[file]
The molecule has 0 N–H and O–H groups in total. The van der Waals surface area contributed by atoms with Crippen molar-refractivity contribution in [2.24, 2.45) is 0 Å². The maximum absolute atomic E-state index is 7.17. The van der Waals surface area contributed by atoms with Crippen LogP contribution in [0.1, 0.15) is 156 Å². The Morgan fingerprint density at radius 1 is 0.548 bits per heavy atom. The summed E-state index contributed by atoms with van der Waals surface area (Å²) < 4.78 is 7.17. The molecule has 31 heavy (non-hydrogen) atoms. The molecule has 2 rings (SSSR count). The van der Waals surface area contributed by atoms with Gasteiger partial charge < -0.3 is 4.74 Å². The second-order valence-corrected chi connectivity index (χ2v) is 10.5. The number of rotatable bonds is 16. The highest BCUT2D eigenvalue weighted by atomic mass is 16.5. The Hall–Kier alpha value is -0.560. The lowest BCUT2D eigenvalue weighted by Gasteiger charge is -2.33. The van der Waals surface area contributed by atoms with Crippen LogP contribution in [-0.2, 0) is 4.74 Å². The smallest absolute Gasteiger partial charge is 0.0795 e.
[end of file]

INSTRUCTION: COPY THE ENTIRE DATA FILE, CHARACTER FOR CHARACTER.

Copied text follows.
The molecule has 0 N–H and O–H groups in total. The van der Waals surface area contributed by atoms with Crippen molar-refractivity contribution in [2.24, 2.45) is 0 Å². The maximum absolute atomic E-state index is 7.17. The van der Waals surface area contributed by atoms with Crippen LogP contribution in [0.1, 0.15) is 156 Å². The Morgan fingerprint density at radius 1 is 0.548 bits per heavy atom. The summed E-state index contributed by atoms with van der Waals surface area (Å²) < 4.78 is 7.17. The molecule has 31 heavy (non-hydrogen) atoms. The molecule has 2 rings (SSSR count). The van der Waals surface area contributed by atoms with Gasteiger partial charge < -0.3 is 4.74 Å². The second-order valence-corrected chi connectivity index (χ2v) is 10.5. The number of rotatable bonds is 16. The highest BCUT2D eigenvalue weighted by atomic mass is 16.5. The Hall–Kier alpha value is -0.560. The lowest BCUT2D eigenvalue weighted by Gasteiger charge is -2.33. The van der Waals surface area contributed by atoms with Crippen LogP contribution in [-0.2, 0) is 4.74 Å². The smallest absolute Gasteiger partial charge is 0.0795 e.